People have performed amazing feats of construction, from erecting skyrises that soar well over 800 metres into the sky to building some of the world’s biggest storage spaces, like the underground SubTropolis, which spans 4.5 square kilometres. However, nothing we build can compare with the staggering size of nature’s own storage spaces.
Salar de Uyuni: World’s largest salt flat
Did you know that Salar de Uyuni, the world’s largest salt flat, contains an estimated 10 billion tonnes of salt?
Located in Bolivia, the Salar de Uyuni also contains over 50% of the world’s lithium, which we use in lithium batteries. It’s remarkably flat, with an altitude that doesn’t vary by more than 100 centimetres across its full distance of 10,582 square kilometres. When it rains, the flats turn into an incredible, giant mirror.
Lake Baikal: World’s biggest fresh-water lake
Moving from salt to water, Russia’s Lake Baikal isn’t just any lake. This lake is roughly the size of Denmark and Belgium combined, and it stores an estimated 20% of the world’s surface fresh water. The distance around the lake is over 2,000 kilometres.
Lake Baikal is thought to be one of the world’s oldest lakes, dating back 25 to 30 million years. It’s fed by a total of 336 rivers. As well as being the largest by water volume, it has the deepest and clearest water of any lake on the planet. In 1996, it was declared a UNESCO World Heritage Site.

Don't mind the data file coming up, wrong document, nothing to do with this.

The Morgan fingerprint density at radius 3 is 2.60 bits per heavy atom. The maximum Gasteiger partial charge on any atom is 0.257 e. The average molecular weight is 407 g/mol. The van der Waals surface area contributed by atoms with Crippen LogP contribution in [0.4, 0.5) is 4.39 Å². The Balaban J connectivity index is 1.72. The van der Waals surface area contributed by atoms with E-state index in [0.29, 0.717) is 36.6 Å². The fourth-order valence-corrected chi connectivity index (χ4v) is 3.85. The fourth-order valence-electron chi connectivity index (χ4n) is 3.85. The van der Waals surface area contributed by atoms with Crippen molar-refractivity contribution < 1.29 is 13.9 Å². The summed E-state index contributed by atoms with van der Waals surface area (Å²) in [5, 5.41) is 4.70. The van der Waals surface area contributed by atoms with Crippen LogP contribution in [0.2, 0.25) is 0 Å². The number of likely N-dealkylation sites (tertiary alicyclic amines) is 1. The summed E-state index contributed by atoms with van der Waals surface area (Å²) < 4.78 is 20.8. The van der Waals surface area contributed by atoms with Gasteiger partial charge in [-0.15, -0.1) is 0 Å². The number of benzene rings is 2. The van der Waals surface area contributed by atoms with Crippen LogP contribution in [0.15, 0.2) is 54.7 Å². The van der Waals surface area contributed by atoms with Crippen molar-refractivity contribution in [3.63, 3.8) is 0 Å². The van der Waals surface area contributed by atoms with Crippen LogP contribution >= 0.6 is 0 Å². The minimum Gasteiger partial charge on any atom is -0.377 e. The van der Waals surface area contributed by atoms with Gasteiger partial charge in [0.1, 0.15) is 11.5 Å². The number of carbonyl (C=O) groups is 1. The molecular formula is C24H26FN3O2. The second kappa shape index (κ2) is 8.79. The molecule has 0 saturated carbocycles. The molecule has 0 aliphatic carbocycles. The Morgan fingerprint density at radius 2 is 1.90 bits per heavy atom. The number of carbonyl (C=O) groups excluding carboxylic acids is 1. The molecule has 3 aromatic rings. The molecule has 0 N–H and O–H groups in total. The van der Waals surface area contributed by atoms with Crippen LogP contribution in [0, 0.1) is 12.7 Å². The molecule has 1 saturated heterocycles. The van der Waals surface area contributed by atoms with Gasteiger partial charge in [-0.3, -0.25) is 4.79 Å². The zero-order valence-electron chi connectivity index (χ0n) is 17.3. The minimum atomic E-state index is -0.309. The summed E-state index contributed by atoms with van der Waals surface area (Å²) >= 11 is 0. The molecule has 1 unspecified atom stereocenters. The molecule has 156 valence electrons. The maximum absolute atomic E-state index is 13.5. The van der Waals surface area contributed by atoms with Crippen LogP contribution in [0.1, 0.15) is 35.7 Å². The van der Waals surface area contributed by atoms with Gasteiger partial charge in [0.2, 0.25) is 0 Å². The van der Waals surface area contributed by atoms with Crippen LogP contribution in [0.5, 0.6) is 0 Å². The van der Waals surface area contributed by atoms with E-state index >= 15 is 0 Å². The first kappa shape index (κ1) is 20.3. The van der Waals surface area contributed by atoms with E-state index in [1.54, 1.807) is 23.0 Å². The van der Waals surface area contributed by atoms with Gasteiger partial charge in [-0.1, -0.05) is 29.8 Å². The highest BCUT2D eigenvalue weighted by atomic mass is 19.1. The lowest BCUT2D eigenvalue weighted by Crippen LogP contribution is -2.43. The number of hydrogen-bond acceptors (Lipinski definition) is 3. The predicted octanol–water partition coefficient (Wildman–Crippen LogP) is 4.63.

Ring of Fire
In the Pacific, the Ring of Fire contains 542 volcanoes – or over 75% of all the world’s active volcanoes. Feared but spectacular volcanoes Krakatoa, Mount Ruapeho and Mount Mayon are all in the Ring of Fire. And did you know Japan’s Mount Fuji is in the ring too?
Forming a 40,000-kilometre arc around the Pacific, the Ring of Fire runs from the bottom of South America right up to the Bering Strait, across and down through Japan, and finally to New Zealand.
Antarctica: biggest store of fresh water
Water, water everywhere, but not a drop to drink. It might surprise you to know that because it gets so little rain, Antarctica is actually considered a desert. Nonetheless, it includes about 90% of the world’s ice, making it the largest store of fresh water on Earth.
The coldest temperature ever recorded, −89.2 °Celsius, was in Antarctica at Vostok Station, in 1983.
The Sahara: world’s biggest store of complete quiet!
The Sahara is the world’s largest hot desert. It spans over 9.4 million miles, making it close in size to China, and includes sand dunes that reach as high as 180 metres.
Our business at XtraSpace is storage on a smaller scale! We offer affordable storage space with convenient lease terms at branches throughout South Africa. If you’re looking for a personal or business storage solution, contact us and we’ll be happy to help.